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While these systems or vehicles are not directly affecting the Philippines, there are chances that they would in the future. China is a heavy importer of Russian arms, and they already are in the final stages of a deal to acquire the long range S-400 Triumf air defense system which can reach hundreds of miles from its launching position. An S-400 in the Spratly Islands would complicate the movement of aircraft from the Philippines, including inside Philippine airspace.

Vietnam is also a Russian military equipment importer, and already has the K-300P Bastion-P shore based missile system in its inventory. Although their main target are Chinese ships, it is not impossible for them to target Philippine ships as well, especially that they are also a claimant in some of the islands inside the Kalayaan Group of Islands in the West Philippine Sea. They are also expected to acquire some of the Russian equipment listed above for their own needs. Example is Russia's main battle tanks, as they are currently operating a large fleet of obsolete tank that may need replacement very soon.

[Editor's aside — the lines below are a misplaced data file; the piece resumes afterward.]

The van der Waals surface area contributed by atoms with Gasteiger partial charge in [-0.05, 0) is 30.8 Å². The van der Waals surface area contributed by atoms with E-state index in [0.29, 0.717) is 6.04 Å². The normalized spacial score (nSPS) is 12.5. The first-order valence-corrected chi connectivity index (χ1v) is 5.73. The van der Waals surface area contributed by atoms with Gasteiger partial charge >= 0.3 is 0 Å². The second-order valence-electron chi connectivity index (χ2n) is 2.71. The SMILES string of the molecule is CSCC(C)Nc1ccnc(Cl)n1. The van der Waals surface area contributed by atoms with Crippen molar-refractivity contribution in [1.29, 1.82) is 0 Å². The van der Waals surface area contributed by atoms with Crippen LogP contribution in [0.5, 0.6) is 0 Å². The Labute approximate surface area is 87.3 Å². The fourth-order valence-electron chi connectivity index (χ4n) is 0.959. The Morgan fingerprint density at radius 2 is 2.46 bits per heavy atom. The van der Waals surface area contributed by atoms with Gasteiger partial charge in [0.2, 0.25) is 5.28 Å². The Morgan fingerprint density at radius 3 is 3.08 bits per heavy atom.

Both Indonesia and Malaysia are currently Russian equipment users, and it may not be impossible for them to acquire land and missile systems from Russia in the coming years to beef up or replace their existing systems.

Although not a Russian equipment user, the Philippine military should open up to the possibility of acquiring military equipment from Russia if they are capable of filling the requirements of the AFP. This may be a difficult pill to swallow for the country's defense planners considering its strong affiliation with Western or US military equipment and systems, but it must be open to such options.

We'll see more of these Russian equipment in the coming Victory Day parade on May 9, 2015.

Saturday, April 18, 2015

Other Acquisition Plans of the Philippine Air Force for its Medium Term "Flight Plan"